Think about it: Our food components haven’t really changed since Eve allegedly first bit into the apple. We’re all still living off the land, consuming products derived from plants and animals. Of course there are tremendous advances in what we consume and how we prepare it, many leading to better health and longevity. And trendy “new” items now seem to appear on an almost daily basis, making food as fad-driven as fashion.
Consider the endless iterations of exotic spices, grains and fruits that purportedly offer us essential nutrients. Now that we’ve all learned that quinoa is pronounced KEEN-wah, for example, the culinary cognoscenti have come up with even more obscure ancient grains they say are just as good or even better: farro, spelt, teff, fonio and kamut (a.k.a. Khorasan wheat), to name just a few coming to local markets.
And there’s a slew of new tools with which to prepare it all: slow and fast cookers, masticating juicers, air fryers, outdoor and indoor steam convection ovens. Foodies who recently spent a bundle building massive masonry pizza ovens as focal points for their outdoor kitchens are now presented with the newer trend toward lightweight, unimposing stainless-steel models. The Uuni 3 wood-fired oven claims to reach 932° in just 10 minutes and “can cook an authentic wood-fired pizza in an incredible 60 seconds.” Better yet, it’s portable; you can tote it to your boat and your beach house!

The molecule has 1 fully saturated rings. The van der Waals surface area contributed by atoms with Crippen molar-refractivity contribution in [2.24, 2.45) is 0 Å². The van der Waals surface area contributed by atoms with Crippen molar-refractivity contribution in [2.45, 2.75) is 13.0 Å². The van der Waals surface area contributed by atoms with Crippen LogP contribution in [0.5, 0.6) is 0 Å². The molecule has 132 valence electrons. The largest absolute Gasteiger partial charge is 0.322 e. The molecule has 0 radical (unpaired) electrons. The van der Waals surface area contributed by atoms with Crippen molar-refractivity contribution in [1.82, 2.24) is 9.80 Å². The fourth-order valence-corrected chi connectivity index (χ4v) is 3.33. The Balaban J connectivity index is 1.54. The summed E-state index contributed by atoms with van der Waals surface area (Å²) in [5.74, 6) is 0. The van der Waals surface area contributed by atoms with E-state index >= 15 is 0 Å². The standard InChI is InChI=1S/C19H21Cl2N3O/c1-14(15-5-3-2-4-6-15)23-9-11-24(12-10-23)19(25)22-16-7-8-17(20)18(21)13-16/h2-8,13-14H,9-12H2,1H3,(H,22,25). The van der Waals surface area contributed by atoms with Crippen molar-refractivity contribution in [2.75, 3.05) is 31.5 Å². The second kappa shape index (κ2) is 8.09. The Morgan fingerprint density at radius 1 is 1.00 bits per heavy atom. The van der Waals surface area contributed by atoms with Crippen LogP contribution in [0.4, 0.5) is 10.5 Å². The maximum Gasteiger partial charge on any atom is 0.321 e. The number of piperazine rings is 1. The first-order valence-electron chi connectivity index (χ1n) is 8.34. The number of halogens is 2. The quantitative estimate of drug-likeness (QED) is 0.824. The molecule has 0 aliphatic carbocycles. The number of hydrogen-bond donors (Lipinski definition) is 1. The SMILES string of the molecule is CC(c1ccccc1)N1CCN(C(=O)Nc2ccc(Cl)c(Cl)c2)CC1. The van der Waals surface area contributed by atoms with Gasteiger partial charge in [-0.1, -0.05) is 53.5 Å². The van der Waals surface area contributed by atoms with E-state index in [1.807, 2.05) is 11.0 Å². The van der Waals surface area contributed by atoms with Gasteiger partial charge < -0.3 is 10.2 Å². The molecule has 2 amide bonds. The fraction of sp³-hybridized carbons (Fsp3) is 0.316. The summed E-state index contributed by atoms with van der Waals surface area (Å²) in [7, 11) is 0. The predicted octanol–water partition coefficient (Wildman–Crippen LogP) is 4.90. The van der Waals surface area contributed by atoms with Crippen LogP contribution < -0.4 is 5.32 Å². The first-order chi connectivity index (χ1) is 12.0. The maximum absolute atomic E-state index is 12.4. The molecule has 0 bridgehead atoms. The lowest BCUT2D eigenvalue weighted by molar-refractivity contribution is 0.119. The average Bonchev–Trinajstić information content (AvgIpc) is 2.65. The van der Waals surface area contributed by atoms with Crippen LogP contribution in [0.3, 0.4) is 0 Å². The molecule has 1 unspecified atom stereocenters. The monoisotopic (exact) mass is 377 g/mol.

Some of these new items will make it onto the list of enduring kitchen classics. Others will fade as fast as the micro-mini. Here’s a sampling of new food trends that may or may not hit the big-time — along with one truly significant game-changer that’s at the top of our list.
Neither fad nor trend, this is a revolution. Also known as “in vitro meat” or “cultured meat,” it’s meat and poultry grown in a lab from stem cells extracted from live animals, and it could start appearing on high-end restaurant menus by 2020. So-called “clean meat” is not fake or simulated meat, like the soy protein or veggie-based products in stores now. It’s the real deal, produced using technology from the medical field, and those who’ve tried samples say it tastes real because it is real. The only difference is that no animals are killed in the process.